We’ve all heard the story. In 2007, Brian Chesky and Joe Gebbia were short of cash. To find the money to pay the rent of their apartment in San Francisco, they advertised to host a guest at their apartment at a time a convention was taking place in their city, launching a website under the concept of ‘Airbed & Breakfast’. They booked 3 guests who each paid $80 per night. Having paid their rent, they were left with an intriguing business idea. Fourteen years later, Airbnb is a public company valued at over $100 billion, home to nearly 6 million listings, over 4 million hosts, and active in over 220 countries and regions.
Their millions of listings are now composed of homes, condominiums, treehouses, tent cabins, castles and so much more. In fact, Airbnb differentiates itself from other OTAs (online travel agencies) by offering a greater variety and experiences of stays.
As Airbnb took off and began to disrupt the hospitality industry, however, it earned the ridicule and the ire of the hotel industry with its offering of cheaper, more convenient, and a greater variety of accommodation. Soon, however, they went from being at loggerheads to embracing each other’s model. Big hotel chains jumped on the bandwagon and in 2018 Airbnb opened its doors to hotels hosting on its platform. By March 2019, Airbnb even acquired HotelTonight, an OTA focused on last-minute bookings at discounted rates.
While big brands in the hotel business have attempted to capitalize on the Airbnb model by mirroring their offerings by adapting existing chains or creating new ones, Airbnb in fact offers a great platform for smaller hoteliers. Here are some things you should know:
When Airbnb first opened its platform to hotels, it only allowed boutique hotels and Bed & Breakfasts. Since then it has become more accepting and now welcomes a variety of hotel offerings. These include:
Airbnb is as known for its offerings as it is sought by guests for its OTA booking experience. Guests can search by destination, explore experiences, and filter by relevant categories such as ‘pets allowed’ and ‘unique stays’. Its fantastic user experience makes it the go-to place for many travelers when they start planning their next trip. And because it fosters brand loyalty to the platform, many travelers return to the platform when booking their subsequent trips. As hotels continue to recognize its value and partner with the platform, they are finding Airbnb accounting for increasing numbers of bookings.
It may have increased the types of hotels allowed on the platform but Airbnb still excludes big brands and mass-market chains. So while in theory, a hotel is in competition against the wide variety of listings on the platform, for the most part, it is only competing against those with similar offerings in that location, and never against the chain hotel that can easily squeeze them out of the running by offering a better price point.
With Airbnb becoming the preferred method of booking accommodation for millions of users around the world, it opens up a world of new market segments that hotels would not have been able to access before. These include people looking for longer stays but not expecting to have their sheets changed every single day, family or friend groups who want to enjoy both shared spaces and the privacy of their own rooms, creatives looking for the lack of distraction that a hotel environment offers, international business travelers, etc.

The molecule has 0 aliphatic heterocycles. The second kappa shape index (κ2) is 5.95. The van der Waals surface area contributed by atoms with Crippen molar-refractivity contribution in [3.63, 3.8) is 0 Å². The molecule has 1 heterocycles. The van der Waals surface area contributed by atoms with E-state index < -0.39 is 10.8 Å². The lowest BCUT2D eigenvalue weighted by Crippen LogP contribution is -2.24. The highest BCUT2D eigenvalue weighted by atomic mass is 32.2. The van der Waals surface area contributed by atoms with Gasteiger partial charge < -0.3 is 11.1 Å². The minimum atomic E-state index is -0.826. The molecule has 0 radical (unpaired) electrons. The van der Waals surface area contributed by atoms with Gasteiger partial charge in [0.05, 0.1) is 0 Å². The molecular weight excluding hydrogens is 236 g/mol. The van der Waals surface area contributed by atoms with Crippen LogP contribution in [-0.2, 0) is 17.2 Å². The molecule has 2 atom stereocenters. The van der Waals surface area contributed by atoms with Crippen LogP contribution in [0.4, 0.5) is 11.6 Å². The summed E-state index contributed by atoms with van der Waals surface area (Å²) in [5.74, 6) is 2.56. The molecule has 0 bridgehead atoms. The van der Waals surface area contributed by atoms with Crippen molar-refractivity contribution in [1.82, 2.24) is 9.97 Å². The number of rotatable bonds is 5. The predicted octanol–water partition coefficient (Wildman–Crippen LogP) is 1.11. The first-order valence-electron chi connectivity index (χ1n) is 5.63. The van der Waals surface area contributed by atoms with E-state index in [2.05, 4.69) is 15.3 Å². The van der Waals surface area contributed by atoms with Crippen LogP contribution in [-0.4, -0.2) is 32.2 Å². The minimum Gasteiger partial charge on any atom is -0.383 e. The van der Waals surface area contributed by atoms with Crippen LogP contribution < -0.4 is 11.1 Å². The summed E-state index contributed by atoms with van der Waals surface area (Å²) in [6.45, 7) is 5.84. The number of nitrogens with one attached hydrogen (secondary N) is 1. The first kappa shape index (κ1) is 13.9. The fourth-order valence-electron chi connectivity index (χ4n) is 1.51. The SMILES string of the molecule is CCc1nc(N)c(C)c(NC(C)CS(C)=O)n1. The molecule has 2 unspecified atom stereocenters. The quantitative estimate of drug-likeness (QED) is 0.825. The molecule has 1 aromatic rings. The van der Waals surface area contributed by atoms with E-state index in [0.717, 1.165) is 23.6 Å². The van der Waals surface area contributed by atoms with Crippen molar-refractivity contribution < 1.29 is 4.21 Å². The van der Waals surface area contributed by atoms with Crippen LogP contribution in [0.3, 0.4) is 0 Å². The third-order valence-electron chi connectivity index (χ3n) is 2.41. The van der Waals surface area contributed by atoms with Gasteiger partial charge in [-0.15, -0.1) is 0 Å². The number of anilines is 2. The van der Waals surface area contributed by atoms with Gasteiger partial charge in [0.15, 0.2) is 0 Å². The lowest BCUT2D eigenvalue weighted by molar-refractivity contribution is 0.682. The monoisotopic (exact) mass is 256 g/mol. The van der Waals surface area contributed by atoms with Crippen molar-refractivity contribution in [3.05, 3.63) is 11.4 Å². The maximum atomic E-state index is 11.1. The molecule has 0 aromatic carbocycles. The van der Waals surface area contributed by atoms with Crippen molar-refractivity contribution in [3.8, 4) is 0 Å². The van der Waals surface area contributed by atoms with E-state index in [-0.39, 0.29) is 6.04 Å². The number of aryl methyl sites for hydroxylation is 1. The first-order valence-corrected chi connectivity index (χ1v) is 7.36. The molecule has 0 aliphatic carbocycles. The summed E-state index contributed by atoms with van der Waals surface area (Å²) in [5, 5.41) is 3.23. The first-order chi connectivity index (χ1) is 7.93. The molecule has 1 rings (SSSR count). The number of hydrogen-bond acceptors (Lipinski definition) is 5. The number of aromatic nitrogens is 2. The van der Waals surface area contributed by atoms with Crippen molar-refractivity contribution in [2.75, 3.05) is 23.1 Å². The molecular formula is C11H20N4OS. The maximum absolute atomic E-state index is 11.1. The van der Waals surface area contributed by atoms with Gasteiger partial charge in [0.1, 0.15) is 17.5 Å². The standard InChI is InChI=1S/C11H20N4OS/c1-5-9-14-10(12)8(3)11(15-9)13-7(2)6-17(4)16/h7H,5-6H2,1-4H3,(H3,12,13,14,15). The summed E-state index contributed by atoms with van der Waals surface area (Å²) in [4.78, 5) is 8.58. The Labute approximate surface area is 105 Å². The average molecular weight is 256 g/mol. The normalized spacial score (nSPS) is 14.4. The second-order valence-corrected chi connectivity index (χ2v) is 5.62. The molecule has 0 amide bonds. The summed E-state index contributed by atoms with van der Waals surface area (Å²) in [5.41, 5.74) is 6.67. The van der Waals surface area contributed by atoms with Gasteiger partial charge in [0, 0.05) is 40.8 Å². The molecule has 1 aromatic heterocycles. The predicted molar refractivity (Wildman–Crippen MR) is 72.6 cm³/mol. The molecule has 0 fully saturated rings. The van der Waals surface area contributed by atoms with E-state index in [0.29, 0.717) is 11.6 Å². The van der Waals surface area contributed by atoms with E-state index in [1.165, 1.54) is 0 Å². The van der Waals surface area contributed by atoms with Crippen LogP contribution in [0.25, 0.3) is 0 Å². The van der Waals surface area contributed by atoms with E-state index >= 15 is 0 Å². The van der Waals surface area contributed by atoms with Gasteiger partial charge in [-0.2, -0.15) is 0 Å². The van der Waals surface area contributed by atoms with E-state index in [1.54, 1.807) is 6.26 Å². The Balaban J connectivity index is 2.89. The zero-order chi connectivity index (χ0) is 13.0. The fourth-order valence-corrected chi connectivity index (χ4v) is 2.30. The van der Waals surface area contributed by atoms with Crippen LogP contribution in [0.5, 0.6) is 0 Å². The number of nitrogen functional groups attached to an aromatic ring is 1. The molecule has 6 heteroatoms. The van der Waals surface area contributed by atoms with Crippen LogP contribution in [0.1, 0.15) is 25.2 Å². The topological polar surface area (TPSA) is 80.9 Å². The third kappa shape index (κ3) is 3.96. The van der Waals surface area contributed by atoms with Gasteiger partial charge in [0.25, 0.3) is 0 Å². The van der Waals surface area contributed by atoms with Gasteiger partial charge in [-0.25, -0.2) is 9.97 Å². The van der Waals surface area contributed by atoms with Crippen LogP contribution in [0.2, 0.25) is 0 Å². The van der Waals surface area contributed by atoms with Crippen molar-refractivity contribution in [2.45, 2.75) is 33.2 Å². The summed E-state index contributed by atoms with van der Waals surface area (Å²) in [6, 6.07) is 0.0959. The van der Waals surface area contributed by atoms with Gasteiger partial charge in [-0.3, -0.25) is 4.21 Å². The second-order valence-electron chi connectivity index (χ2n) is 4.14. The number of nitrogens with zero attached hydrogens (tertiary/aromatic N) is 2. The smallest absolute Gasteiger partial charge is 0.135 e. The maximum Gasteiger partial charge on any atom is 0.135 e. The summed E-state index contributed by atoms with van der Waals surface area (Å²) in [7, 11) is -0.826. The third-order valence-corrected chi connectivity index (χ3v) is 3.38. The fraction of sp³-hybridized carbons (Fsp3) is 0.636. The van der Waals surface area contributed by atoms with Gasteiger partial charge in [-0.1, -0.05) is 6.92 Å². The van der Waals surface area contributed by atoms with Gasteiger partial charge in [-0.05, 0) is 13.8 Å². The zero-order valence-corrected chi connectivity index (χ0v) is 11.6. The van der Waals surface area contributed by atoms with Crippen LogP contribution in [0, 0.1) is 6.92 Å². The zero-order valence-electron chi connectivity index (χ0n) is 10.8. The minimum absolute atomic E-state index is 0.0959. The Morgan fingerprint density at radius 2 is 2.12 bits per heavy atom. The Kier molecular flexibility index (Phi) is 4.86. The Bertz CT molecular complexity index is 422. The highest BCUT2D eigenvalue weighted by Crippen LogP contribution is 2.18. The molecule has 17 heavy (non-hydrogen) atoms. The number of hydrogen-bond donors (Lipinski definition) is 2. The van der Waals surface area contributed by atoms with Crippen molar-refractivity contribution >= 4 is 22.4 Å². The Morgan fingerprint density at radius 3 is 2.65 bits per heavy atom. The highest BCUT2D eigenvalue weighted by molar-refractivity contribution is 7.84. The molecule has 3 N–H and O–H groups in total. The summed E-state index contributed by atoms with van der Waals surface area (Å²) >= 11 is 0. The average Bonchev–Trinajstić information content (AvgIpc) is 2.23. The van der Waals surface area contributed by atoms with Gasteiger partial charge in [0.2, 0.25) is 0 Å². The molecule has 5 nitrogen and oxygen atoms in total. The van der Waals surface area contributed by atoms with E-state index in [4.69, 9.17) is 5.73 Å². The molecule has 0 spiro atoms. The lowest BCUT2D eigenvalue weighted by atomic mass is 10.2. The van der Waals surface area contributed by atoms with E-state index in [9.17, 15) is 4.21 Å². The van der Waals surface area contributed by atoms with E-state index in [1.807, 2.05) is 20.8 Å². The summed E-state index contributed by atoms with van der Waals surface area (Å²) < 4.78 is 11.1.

Unlike the fees charged by big travel agents like Expedia and Booking.com, which can be as high as 15-30%, Airbnb only charges hosts, including hoteliers, a commission of 3-5%, calculated based on the total rental amount. The caveat is that guests are also charged service fees, which can go up to 14.2%. With the introduction of the host-only fee option, Airbnb now aims to steer hosts to have the entire service fee deducted from them and for guests to not have to pay additional fees, in keeping with traditional hotel fee structures as well as OTAs like Booking.com. The Airbnb host-only fee typically ranges from 14 to 16%, which is not as high as 30% but similar to the 15% mark.
Because Airbnb does not impose a long-term contract on hotels, independent hoteliers have full discretion to decide when their inventory appears on Airbnb. This means hoteliers can choose to list their rooms on Airbnb during the off-season when its guests are harder to come by and block out the dates when a popular event is taking place in their location. Hotels are also free to list their inventory on other platforms like Booking.com alongside Airbnb. The platform however does expect hotels to sign a rate parity agreement, agreeing not to offer lower rates on other platforms or through direct booking.
Hotels are allowed to pick from a range of cancellation policies with the exception of stays 28 days or longer in which case the Long Term policy is applied automatically. Airbnb’s cancellation policies include:
Time is calculated from the time registered in the confirmation email.
Airbnb offers hotels a number of significant advantages when listing on its platform, but to achieve real success on Airbnb, hotels need to make sure they can manage their property and channels seamlessly. Hostaway offers a comprehensive channel manager and property management system in one, so you don’t have to subscribe to two separate vacation rental software systems. Easy to use, it allows hotels to manage inquiries, multiple bookings, distribution channels, and staff in one place. It also comes equipped with a reservation manager, booking engine, payments processing, communications management, analytics and so much more. And because Hostway configures the software to individual needs, it is personalized to your business. (Read more on why Hostaway is the best choice of software for hoteliers.)